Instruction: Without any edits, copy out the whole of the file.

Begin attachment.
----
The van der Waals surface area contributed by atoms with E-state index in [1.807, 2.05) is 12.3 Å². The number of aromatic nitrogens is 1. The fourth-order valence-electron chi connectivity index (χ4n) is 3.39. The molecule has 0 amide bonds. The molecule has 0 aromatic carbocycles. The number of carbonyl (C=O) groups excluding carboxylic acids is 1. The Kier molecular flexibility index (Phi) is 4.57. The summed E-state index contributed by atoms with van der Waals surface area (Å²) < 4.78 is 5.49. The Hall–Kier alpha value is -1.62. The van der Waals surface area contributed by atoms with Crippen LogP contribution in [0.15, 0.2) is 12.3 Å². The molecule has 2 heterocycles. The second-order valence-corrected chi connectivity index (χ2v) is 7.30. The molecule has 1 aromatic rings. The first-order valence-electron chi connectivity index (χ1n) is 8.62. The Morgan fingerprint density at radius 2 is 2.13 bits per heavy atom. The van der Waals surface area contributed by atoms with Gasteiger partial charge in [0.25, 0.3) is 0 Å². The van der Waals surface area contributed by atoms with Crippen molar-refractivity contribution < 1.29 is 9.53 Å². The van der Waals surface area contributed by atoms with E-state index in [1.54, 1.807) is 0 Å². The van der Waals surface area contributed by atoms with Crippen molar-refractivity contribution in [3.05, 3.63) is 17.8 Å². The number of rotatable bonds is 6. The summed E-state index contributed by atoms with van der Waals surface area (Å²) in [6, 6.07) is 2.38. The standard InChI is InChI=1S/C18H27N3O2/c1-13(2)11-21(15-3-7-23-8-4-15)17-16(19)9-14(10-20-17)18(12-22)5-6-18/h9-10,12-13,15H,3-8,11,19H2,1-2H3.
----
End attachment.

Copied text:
The van der Waals surface area contributed by atoms with E-state index in [1.807, 2.05) is 12.3 Å². The number of aromatic nitrogens is 1. The fourth-order valence-electron chi connectivity index (χ4n) is 3.39. The molecule has 0 amide bonds. The molecule has 0 aromatic carbocycles. The number of carbonyl (C=O) groups excluding carboxylic acids is 1. The Kier molecular flexibility index (Phi) is 4.57. The summed E-state index contributed by atoms with van der Waals surface area (Å²) < 4.78 is 5.49. The Hall–Kier alpha value is -1.62. The van der Waals surface area contributed by atoms with Crippen LogP contribution in [0.15, 0.2) is 12.3 Å². The molecule has 2 heterocycles. The second-order valence-corrected chi connectivity index (χ2v) is 7.30. The molecule has 1 aromatic rings. The first-order valence-electron chi connectivity index (χ1n) is 8.62. The Morgan fingerprint density at radius 2 is 2.13 bits per heavy atom. The van der Waals surface area contributed by atoms with Gasteiger partial charge in [0.25, 0.3) is 0 Å². The van der Waals surface area contributed by atoms with Crippen molar-refractivity contribution < 1.29 is 9.53 Å². The van der Waals surface area contributed by atoms with E-state index in [1.54, 1.807) is 0 Å². The van der Waals surface area contributed by atoms with Crippen molar-refractivity contribution in [3.05, 3.63) is 17.8 Å². The number of rotatable bonds is 6. The summed E-state index contributed by atoms with van der Waals surface area (Å²) in [6, 6.07) is 2.38. The standard InChI is InChI=1S/C18H27N3O2/c1-13(2)11-21(15-3-7-23-8-4-15)17-16(19)9-14(10-20-17)18(12-22)5-6-18/h9-10,12-13,15H,3-8,11,19H2,1-2H3.